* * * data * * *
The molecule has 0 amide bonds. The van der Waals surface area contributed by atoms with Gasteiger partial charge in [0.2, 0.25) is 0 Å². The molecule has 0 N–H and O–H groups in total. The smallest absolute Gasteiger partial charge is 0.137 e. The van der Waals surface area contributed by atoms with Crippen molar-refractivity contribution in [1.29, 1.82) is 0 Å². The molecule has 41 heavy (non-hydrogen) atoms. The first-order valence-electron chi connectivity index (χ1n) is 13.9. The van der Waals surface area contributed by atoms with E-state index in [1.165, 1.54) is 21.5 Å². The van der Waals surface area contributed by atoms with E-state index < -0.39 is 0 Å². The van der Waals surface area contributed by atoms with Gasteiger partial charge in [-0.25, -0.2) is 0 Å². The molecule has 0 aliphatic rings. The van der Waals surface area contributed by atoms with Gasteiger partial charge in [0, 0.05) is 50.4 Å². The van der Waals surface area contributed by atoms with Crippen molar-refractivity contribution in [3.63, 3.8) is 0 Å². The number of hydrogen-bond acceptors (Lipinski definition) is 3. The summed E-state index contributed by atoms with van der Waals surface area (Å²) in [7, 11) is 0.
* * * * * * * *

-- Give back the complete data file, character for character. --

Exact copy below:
The molecule has 0 amide bonds. The van der Waals surface area contributed by atoms with Gasteiger partial charge in [0.2, 0.25) is 0 Å². The molecule has 0 N–H and O–H groups in total. The smallest absolute Gasteiger partial charge is 0.137 e. The van der Waals surface area contributed by atoms with Crippen molar-refractivity contribution in [1.29, 1.82) is 0 Å². The molecule has 41 heavy (non-hydrogen) atoms. The first-order valence-electron chi connectivity index (χ1n) is 13.9. The van der Waals surface area contributed by atoms with E-state index in [1.165, 1.54) is 21.5 Å². The van der Waals surface area contributed by atoms with E-state index < -0.39 is 0 Å². The van der Waals surface area contributed by atoms with Gasteiger partial charge in [-0.25, -0.2) is 0 Å². The molecule has 0 aliphatic rings. The van der Waals surface area contributed by atoms with Gasteiger partial charge in [0, 0.05) is 50.4 Å². The van der Waals surface area contributed by atoms with Crippen molar-refractivity contribution in [3.63, 3.8) is 0 Å². The number of hydrogen-bond acceptors (Lipinski definition) is 3. The summed E-state index contributed by atoms with van der Waals surface area (Å²) in [7, 11) is 0.